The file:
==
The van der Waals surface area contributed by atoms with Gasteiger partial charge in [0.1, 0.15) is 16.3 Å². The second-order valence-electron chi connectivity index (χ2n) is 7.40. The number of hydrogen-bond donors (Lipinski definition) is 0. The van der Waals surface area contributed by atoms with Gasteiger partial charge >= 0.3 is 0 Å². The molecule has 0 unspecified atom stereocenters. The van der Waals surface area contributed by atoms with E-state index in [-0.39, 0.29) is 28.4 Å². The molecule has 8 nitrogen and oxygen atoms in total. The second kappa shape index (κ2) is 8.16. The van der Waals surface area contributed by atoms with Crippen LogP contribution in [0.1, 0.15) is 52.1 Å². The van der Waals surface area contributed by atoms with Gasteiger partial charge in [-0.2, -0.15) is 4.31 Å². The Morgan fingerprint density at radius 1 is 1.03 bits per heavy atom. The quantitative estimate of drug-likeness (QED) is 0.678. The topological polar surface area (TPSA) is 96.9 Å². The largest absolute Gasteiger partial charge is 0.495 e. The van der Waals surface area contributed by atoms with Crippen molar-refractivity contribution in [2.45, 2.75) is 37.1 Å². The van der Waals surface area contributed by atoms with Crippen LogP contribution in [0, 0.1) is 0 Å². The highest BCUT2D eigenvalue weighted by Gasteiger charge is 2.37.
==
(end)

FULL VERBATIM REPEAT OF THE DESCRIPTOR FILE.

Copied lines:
The van der Waals surface area contributed by atoms with Gasteiger partial charge in [0.1, 0.15) is 16.3 Å². The second-order valence-electron chi connectivity index (χ2n) is 7.40. The number of hydrogen-bond donors (Lipinski definition) is 0. The van der Waals surface area contributed by atoms with Gasteiger partial charge >= 0.3 is 0 Å². The molecule has 0 unspecified atom stereocenters. The van der Waals surface area contributed by atoms with E-state index in [-0.39, 0.29) is 28.4 Å². The molecule has 8 nitrogen and oxygen atoms in total. The second kappa shape index (κ2) is 8.16. The van der Waals surface area contributed by atoms with Crippen LogP contribution in [0.1, 0.15) is 52.1 Å². The van der Waals surface area contributed by atoms with Gasteiger partial charge in [-0.2, -0.15) is 4.31 Å². The Morgan fingerprint density at radius 1 is 1.03 bits per heavy atom. The quantitative estimate of drug-likeness (QED) is 0.678. The topological polar surface area (TPSA) is 96.9 Å². The largest absolute Gasteiger partial charge is 0.495 e. The van der Waals surface area contributed by atoms with Crippen molar-refractivity contribution in [2.45, 2.75) is 37.1 Å². The van der Waals surface area contributed by atoms with Crippen LogP contribution in [0, 0.1) is 0 Å². The highest BCUT2D eigenvalue weighted by Gasteiger charge is 2.37.